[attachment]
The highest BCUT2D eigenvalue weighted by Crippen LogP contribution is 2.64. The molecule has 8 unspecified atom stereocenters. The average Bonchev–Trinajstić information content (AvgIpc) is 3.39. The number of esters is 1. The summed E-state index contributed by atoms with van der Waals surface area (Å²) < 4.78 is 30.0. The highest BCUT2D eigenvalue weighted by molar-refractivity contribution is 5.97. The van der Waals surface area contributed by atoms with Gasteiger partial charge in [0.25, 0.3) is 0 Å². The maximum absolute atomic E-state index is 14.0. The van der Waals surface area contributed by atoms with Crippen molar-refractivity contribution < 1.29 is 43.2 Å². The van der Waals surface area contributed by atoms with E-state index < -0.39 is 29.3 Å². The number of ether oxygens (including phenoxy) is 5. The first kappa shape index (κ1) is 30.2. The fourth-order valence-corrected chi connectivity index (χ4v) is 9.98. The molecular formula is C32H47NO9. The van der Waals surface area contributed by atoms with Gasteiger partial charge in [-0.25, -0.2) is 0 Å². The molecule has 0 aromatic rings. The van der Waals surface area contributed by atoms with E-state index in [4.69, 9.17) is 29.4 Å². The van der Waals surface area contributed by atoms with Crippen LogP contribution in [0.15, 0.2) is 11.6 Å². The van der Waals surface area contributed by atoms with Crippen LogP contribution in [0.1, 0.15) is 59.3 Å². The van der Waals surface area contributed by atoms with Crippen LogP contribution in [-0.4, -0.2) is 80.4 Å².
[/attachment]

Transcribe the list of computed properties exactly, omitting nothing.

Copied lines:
The highest BCUT2D eigenvalue weighted by Crippen LogP contribution is 2.64. The molecule has 8 unspecified atom stereocenters. The average Bonchev–Trinajstić information content (AvgIpc) is 3.39. The number of esters is 1. The summed E-state index contributed by atoms with van der Waals surface area (Å²) < 4.78 is 30.0. The highest BCUT2D eigenvalue weighted by molar-refractivity contribution is 5.97. The van der Waals surface area contributed by atoms with Gasteiger partial charge in [0.25, 0.3) is 0 Å². The maximum absolute atomic E-state index is 14.0. The van der Waals surface area contributed by atoms with Crippen molar-refractivity contribution < 1.29 is 43.2 Å². The van der Waals surface area contributed by atoms with E-state index < -0.39 is 29.3 Å². The number of ether oxygens (including phenoxy) is 5. The first kappa shape index (κ1) is 30.2. The fourth-order valence-corrected chi connectivity index (χ4v) is 9.98. The molecular formula is C32H47NO9. The van der Waals surface area contributed by atoms with Gasteiger partial charge in [-0.25, -0.2) is 0 Å². The molecule has 0 aromatic rings. The van der Waals surface area contributed by atoms with E-state index in [4.69, 9.17) is 29.4 Å². The van der Waals surface area contributed by atoms with Crippen LogP contribution in [0.15, 0.2) is 11.6 Å². The van der Waals surface area contributed by atoms with Crippen LogP contribution in [0.1, 0.15) is 59.3 Å². The van der Waals surface area contributed by atoms with Crippen LogP contribution in [-0.4, -0.2) is 80.4 Å².